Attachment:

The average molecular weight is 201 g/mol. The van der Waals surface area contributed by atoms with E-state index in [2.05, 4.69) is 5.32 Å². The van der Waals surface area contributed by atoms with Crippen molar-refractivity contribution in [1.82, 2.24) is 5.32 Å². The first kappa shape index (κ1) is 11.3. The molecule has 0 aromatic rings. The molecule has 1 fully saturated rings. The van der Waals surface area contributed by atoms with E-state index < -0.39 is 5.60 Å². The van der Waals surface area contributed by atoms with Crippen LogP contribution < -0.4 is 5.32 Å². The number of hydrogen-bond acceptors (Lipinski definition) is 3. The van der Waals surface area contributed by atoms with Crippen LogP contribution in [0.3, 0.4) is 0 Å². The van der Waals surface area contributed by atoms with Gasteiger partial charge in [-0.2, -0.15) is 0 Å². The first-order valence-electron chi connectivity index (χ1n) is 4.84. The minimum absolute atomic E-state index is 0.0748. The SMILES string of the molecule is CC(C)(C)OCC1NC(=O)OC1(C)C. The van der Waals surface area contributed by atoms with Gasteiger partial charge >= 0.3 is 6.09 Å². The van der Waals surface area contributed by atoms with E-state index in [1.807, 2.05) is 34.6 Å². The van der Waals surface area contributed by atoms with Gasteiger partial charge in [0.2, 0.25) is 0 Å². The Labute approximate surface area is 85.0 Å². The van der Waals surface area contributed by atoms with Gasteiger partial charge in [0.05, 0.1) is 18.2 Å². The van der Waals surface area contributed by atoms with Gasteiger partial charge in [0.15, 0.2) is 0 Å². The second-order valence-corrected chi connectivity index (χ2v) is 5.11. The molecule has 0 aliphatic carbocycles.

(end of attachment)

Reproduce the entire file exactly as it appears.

The average molecular weight is 201 g/mol. The van der Waals surface area contributed by atoms with E-state index in [2.05, 4.69) is 5.32 Å². The van der Waals surface area contributed by atoms with Crippen molar-refractivity contribution in [1.82, 2.24) is 5.32 Å². The first kappa shape index (κ1) is 11.3. The molecule has 0 aromatic rings. The molecule has 1 fully saturated rings. The van der Waals surface area contributed by atoms with E-state index < -0.39 is 5.60 Å². The van der Waals surface area contributed by atoms with Crippen LogP contribution < -0.4 is 5.32 Å². The number of hydrogen-bond acceptors (Lipinski definition) is 3. The van der Waals surface area contributed by atoms with Crippen LogP contribution in [0.3, 0.4) is 0 Å². The van der Waals surface area contributed by atoms with Gasteiger partial charge in [-0.2, -0.15) is 0 Å². The first-order valence-electron chi connectivity index (χ1n) is 4.84. The minimum absolute atomic E-state index is 0.0748. The SMILES string of the molecule is CC(C)(C)OCC1NC(=O)OC1(C)C. The van der Waals surface area contributed by atoms with Gasteiger partial charge >= 0.3 is 6.09 Å². The van der Waals surface area contributed by atoms with E-state index in [1.807, 2.05) is 34.6 Å². The van der Waals surface area contributed by atoms with Gasteiger partial charge in [0.2, 0.25) is 0 Å². The Labute approximate surface area is 85.0 Å². The van der Waals surface area contributed by atoms with Gasteiger partial charge in [0.05, 0.1) is 18.2 Å². The van der Waals surface area contributed by atoms with Gasteiger partial charge in [0.15, 0.2) is 0 Å². The second-order valence-corrected chi connectivity index (χ2v) is 5.11. The molecule has 0 aliphatic carbocycles.